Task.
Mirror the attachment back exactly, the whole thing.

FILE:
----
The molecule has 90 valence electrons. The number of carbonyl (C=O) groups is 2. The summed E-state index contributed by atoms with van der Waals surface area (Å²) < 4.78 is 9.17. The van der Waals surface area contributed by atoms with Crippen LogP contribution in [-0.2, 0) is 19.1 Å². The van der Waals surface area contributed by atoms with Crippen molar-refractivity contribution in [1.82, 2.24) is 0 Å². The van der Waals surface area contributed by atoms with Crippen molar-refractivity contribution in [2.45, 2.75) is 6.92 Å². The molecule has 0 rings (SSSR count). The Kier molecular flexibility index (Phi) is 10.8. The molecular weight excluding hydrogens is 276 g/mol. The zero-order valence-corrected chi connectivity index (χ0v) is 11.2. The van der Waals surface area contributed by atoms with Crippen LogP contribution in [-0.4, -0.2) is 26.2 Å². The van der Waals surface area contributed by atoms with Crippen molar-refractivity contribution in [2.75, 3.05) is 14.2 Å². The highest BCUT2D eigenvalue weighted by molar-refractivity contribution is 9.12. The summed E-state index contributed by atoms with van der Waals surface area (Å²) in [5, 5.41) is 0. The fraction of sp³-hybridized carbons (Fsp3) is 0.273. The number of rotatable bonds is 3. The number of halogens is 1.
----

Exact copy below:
The molecule has 90 valence electrons. The number of carbonyl (C=O) groups is 2. The summed E-state index contributed by atoms with van der Waals surface area (Å²) < 4.78 is 9.17. The van der Waals surface area contributed by atoms with Crippen LogP contribution in [-0.2, 0) is 19.1 Å². The van der Waals surface area contributed by atoms with Crippen molar-refractivity contribution in [1.82, 2.24) is 0 Å². The van der Waals surface area contributed by atoms with Crippen molar-refractivity contribution in [2.45, 2.75) is 6.92 Å². The molecule has 0 rings (SSSR count). The Kier molecular flexibility index (Phi) is 10.8. The molecular weight excluding hydrogens is 276 g/mol. The zero-order valence-corrected chi connectivity index (χ0v) is 11.2. The van der Waals surface area contributed by atoms with Crippen LogP contribution in [-0.4, -0.2) is 26.2 Å². The van der Waals surface area contributed by atoms with Crippen molar-refractivity contribution in [2.75, 3.05) is 14.2 Å². The highest BCUT2D eigenvalue weighted by molar-refractivity contribution is 9.12. The summed E-state index contributed by atoms with van der Waals surface area (Å²) in [5, 5.41) is 0. The fraction of sp³-hybridized carbons (Fsp3) is 0.273. The number of rotatable bonds is 3. The number of halogens is 1.